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Religion and Conflict in Africa

Utter disgust with the repetitive global political and economic crises, as well as the complete failure of ‘Marxism-Leninism’ as a political alternative to capitalism, has made many ordinary people in Africa embrace Christianity or Islam.

In Africa the word ‘socialism’ has been associated with single-party political dictatorships and as such remains resented. But this is a matter of Lenin’s misunderstanding the political and intellectual designation of scientific socialism.

Many ordinary people in Africa still believe that the economic underdevelopment of Africa is a product of neo-colonialism, meaning that it is a deliberate political and economic strangulation of Africans by the developed nations.

The legacy of the slave trade has a negative impact upon the racial and political prejudices of Africans. Ideas like gender equality and same-sex marriage seem to be alien from an African cultural and traditional perspective. Thus religions portraying  God as an all-powerful and knowing authority above the conventional political systems do find fertile ground in African communities today.

A glimpse through African political and social history reveals that Christianity and Islam only came to Africa during the period of the slave trade. But this is not to underplay the fact that African diverse tribes had some form of worshipping God or Mwari (Shona word for ‘God).

Islam, or Mohammedanism, was the religion of the slave traders. The European missionaries followed in the wake of European explorers. They built schools and churches and restrained people from practising witchcraft, slave trading, ancestral shrines and so on. Christianity could be said to have had a positive impact on African communities in the sense that it was the missionaries who first brought a formal education to Africa. At the same time Christianity laid a preparation for the colonisation of Africa by European imperialist nations.

Islam originated from an Arabic culture, supposedly by the prophet Mohamed and no-one else. Its teachings are vested in the Koran. Islam is the religion of most Arabs and in Africa, outside the Arabic north, it is also found practised in communities in Kenya, Tanzania and Zanzibar.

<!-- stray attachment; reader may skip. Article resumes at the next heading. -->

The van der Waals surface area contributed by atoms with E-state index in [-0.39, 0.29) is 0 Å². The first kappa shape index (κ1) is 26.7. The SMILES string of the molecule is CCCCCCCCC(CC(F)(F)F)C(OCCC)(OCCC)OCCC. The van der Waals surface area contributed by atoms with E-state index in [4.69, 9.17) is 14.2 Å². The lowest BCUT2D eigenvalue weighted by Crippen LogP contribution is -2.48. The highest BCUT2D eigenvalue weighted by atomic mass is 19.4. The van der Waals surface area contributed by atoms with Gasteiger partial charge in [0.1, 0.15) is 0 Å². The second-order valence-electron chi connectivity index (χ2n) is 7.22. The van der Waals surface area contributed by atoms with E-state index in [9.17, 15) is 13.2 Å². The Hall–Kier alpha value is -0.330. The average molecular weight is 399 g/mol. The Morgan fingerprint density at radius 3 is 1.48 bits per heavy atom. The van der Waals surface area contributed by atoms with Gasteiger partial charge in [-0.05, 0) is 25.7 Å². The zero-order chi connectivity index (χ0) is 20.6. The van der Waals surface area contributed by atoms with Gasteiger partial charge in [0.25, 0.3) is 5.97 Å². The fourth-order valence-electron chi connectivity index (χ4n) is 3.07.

Islam has come to characterise itself as a militant and anti-western type of religion in Africa today. It is a fact that Islamic fundamentalists tend to be politically autonomous and this gives rise to conflicts. Militant Islam as a religion in Africa is enmeshed in terrorism, a political and cultural nostalgia against west European political and economic ideals (democracy and Christian values). The practice of Sharia Law in African countries in which Islam is a major religion is a naked and orchestrated reaction against Christian morals and ethics.

Islam today appears as a political rather than a spiritual Jihad. In Egypt the conservative military generals had to overthrow the Muslim Brotherhood of President Morsi because of the spiralling clashes between Muslims and Coptic Christians. In Nigeria the Islamic movement called Boko Haram has increased its attacks on Christian communities, oil installations and government institutions.

So-called Islamic insurgents are on the loose in the African countries where Islam is a major form of religion. In this sense Islam as a religion has brought much pain and suffering upon Africans.

Both Islam and Christianity anticipate the end of capitalism as it currently is and its replacement by a hierarchical structure. Whereas to Christians the spiritual revolution is expected to originate in the consciousness of the individual, Muslims believe that it can only be realised through a political Jihad.

It appears strange to Christians in Africa that church attendance has been on the decline in European countries, where the role of the church has been relegated to the pulpit. It is only in the USA where Christianity is a flourishing religion. There Islam is associated with Islamic terrorism and the two are not separated. Indeed, the American support of Israel in its role in the political conflicts in the Middle East seems to be the major factor that has given impetus to the Islamic political Jihad.

KEPHAS MULENGA